French Riviera beach in lockdown as Saudi king comes to town

AFP , Sunday 26 Jul 2015

A French policeman secures the closed stairway which descends to a tunnel which gives access to the beach called "La Mirandole" and is located below the villa owned by the king of Saudi Arabia in Vallauris-Golf Juan (Photo: Reuters)

The Mirandole beach on the French Riviera, which is usually packed with holidaymakers and sunbathers, is eerily quiet as the stretch of sand has been locked down for the lavish visit of Saudi Arabia's King Salman that has riled some locals.

The king's vast holiday home overlooks the beach, where a police sign says: "Access and circulation are forbidden on this public maritime domain and swimming is banned under the right of the residence of the king of Saudi Arabia."

A French police van is parked at the entrance of the royal home, where the king and 1,000 members of his entourage arrived on Saturday.

Another police vehicle is stationed at the Mirandole beach, between Antibes and Marseille.

In the water, two police boats patrol the coastline to ensure that no intruders breach the 300-metre radius ban.

At the main entrance to the king's villa which stretches along several hundred metres of turquoise coastline, security guards can be seen relaxing on plastic sun loungers.

Access to beaches is normally open to the public in France as it is the state that owns the coast, and tensions often flare when local authorities close them off partially by granting concessions to firms offering rentals of parasols and sunbeds.

One petition demanding that the beach stay open has gathered 120,000 signatures from locals.

"The Saudis are welcome in France so long as they respect French law," said local councillor Jean-Noel Falcou, who started the petition, referring to illegal construction work by the villa.

"Where will we end up if the rich and powerful have the right to not abide by the law, under the pretext that they spend money?"

But others felt differently.

A rival petition went online Sunday, gathering some 100 signatures, calling for "support for the Saudis for obvious reasons of state security and for the economic benefits."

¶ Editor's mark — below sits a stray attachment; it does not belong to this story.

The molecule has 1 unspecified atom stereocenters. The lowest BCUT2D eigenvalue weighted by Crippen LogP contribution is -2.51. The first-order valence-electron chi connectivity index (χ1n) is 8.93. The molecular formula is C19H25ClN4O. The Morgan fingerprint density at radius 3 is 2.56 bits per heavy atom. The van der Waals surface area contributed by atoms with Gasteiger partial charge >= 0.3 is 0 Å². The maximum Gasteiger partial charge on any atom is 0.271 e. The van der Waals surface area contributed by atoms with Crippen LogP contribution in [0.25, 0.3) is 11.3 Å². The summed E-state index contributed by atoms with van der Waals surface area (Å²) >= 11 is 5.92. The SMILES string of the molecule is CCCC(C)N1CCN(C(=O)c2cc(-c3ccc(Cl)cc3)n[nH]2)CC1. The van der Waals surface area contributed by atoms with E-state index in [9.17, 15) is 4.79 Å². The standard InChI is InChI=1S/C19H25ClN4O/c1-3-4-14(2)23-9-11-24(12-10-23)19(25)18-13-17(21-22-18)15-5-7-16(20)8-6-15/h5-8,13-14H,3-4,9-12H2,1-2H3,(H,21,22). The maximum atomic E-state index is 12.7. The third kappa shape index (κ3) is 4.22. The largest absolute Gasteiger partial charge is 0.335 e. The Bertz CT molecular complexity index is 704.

For starters, some 400 luxury sedans with tinted windows have been hired for the royal visit this month, according to a group of drivers waiting at a hotel entrance.

They will be used to drive the Saudi king's relatives and friends around, as well as military officials from the oil-rich Gulf country.

Waiting for clients at a top hotel in Cannes, where some of the Saudi guests are being hosted, one driver wearing a shirt and tie despite the damp Mediterranean mid-summer heat is sure to have plenty of work in the coming weeks.

"They ask us to take them to restaurants, or they say they want to visit Saint Tropez, Monaco, Nice or villas in the area, because they want to buy property," Aimed told AFP.

His colleague Aimen believes the king's visit "is a very good thing for the region."

Using another acronym to refer to the jihadist Islamic State group, he said: "We need to understand these security measures... Saudi Arabia is a country at war that is fighting Daesh. We don't need to throw confetti at him but if we do not welcome him well, he will go wherever they do roll the red carpet out for him."

Other locals also see the visit as a boon for the Riviera.

"The beach closure bothers me a little," said Tony, who owns an apartment across the road from the Mirandole beach.

"But I am ready to sacrifice my personal comfort because the king is a good client for France."

Keltoum and Jo, two sisters on holiday near Mirandole beach, also said the economic benefits trumped all.

"These little inconveniences pale in significance in front of the revenues. The king's presence doesn't bother us at all," they said.

"It's been three weeks since delivery trucks started arriving," transporting appliances, flowers and even domestic workers, said the sisters.

"And you should see the queues in Cannes in front of Hermes and Chanel!"

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